EACH SATURDAY EDITION of the Wall Street Journal includes a feature called “Five Best,” in which an expert lists the five best books in his or her field. For instance, during the week I wrote this column, the Five Best were business management books. Since the Journal's e-mail requesting my Five Best garbage and recycling books was apparently stopped by my ace spam filter, I've decided to use this column to pass on these bits of wisdom. They may not be the five best books or even the five trashiest, but I've read all of ‘em, and they will give you a solid grounding in both garbage and recycling.
“Garbage in the Cities: Refuse, Reform and the Environment” by Martin Melosi (University of Pittsburgh Press, 2004). Originally published in 1981, Melosi's book is a groundbreaking description of how modern garbage collection and disposal were born out of a reaction to the filthy living conditions that were a byproduct of the Industrial Revolution. Melosi clarifies why what we do is a crucial part of protecting public health. The new edition also assesses the impact of federal and state solid waste and recycling laws.
“Rubbish: The Archaeology of Garbage” by Bill Rathje (University of Arizona Press, 1991). Rathje has a field day digging into landfills to discover how our culture will be viewed by future generations. An excellent look at history as told by our garbage.
“Waste and Want: A Social History of Trash” by Susan Strasser (Metropolitan Books, 1999). Strasser examines how our society's use of materials has changed in the last 150 years and how these changes have affected how we manage these products when we don't need them anymore. A great look at the evolution of consumer culture.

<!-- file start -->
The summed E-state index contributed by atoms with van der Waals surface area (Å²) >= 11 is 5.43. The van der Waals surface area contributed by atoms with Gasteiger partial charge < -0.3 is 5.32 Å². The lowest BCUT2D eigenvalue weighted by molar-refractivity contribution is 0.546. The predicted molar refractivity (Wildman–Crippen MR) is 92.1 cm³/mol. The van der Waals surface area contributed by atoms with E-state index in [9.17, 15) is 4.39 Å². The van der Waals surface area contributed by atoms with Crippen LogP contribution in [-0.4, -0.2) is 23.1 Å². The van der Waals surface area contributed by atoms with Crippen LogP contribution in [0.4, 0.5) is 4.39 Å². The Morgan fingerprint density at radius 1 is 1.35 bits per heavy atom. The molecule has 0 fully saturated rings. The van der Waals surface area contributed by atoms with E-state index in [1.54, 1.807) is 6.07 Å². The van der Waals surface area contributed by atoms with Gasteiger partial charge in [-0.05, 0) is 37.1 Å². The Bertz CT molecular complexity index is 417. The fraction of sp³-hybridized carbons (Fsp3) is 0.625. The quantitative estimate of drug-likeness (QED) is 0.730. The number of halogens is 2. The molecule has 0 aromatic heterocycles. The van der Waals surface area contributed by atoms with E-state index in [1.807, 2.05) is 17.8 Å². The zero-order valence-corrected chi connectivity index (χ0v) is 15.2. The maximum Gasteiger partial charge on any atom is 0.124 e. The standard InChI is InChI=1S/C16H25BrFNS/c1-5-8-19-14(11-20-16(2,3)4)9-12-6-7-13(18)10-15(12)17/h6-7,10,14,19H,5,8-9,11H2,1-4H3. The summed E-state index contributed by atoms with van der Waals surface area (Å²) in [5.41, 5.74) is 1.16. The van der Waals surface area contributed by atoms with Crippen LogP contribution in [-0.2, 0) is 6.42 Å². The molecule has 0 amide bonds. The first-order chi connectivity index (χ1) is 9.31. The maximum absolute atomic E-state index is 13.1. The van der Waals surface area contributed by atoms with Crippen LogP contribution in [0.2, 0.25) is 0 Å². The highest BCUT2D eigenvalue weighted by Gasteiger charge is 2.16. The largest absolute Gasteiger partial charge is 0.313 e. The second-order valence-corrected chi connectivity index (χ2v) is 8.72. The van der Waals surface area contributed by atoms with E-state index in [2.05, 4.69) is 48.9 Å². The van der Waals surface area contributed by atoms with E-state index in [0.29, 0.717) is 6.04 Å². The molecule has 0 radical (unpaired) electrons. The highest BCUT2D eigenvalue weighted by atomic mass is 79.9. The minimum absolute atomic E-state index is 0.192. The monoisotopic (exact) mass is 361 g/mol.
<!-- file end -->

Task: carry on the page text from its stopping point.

“Takedown: The True Story of the Undercover Detective Who Brought Down a Billion-Dollar Cartel” by Rick Cowan and Douglas Century (Berkeley, 2003). Unlike Tony Soprano, this is the real thing. The incredible true story of how two courageous men — Cowan, a New York City cop, and Sal Benedetto, a transfer station owner — ended the mob's control of the solid waste and recycling industry in New York City.
“In Defense of Garbage” by Judd Alexander (Praeger, 1993). A contrarian's delight as Alexander challenges the reigning clichés of recycling and disposal.
While I'm at it, I have to add a few other offerings. The ultimate cult classic is “The New York City Garbage Wars,” edited by Gail Frazier (Authorhouse, 2001). Allegedly, the memoir of an accountant for a mob-controlled garbage company, the author takes a romantic look at sociopaths, with loving descriptions of over-the-top Christmas parties and how to keep two sets of books, one for the taxman and one for the boss. Suspense mounts when our accountant hero struggles to reconcile the two sets of books before the boss starts asking questions.
For aesthetes, I offer “Garbage: A Poem,” the National Book Award-winning book-length poem by A. R. Ammons (W.W. Norton, 1993). How can you complain about a poet who declares, “Garbage has to be the poem of our time because / garbage is spiritual, believable enough / to get our attention, getting in the way …”
And finally, for the musically inclined, who can resist “Your cash ain't nothing but trash!” The Clovers couldn't, neither could Steve Miller nor Huey Lewis. You shouldn't either.
Opinions in this column do not necessarily reflect the National Solid Wastes Management Association or the Environmental Industry Associations. E-mail the author at: email@example.com.
The columnist is state programs director for the Environmental Industry Associations, Washington, D.C.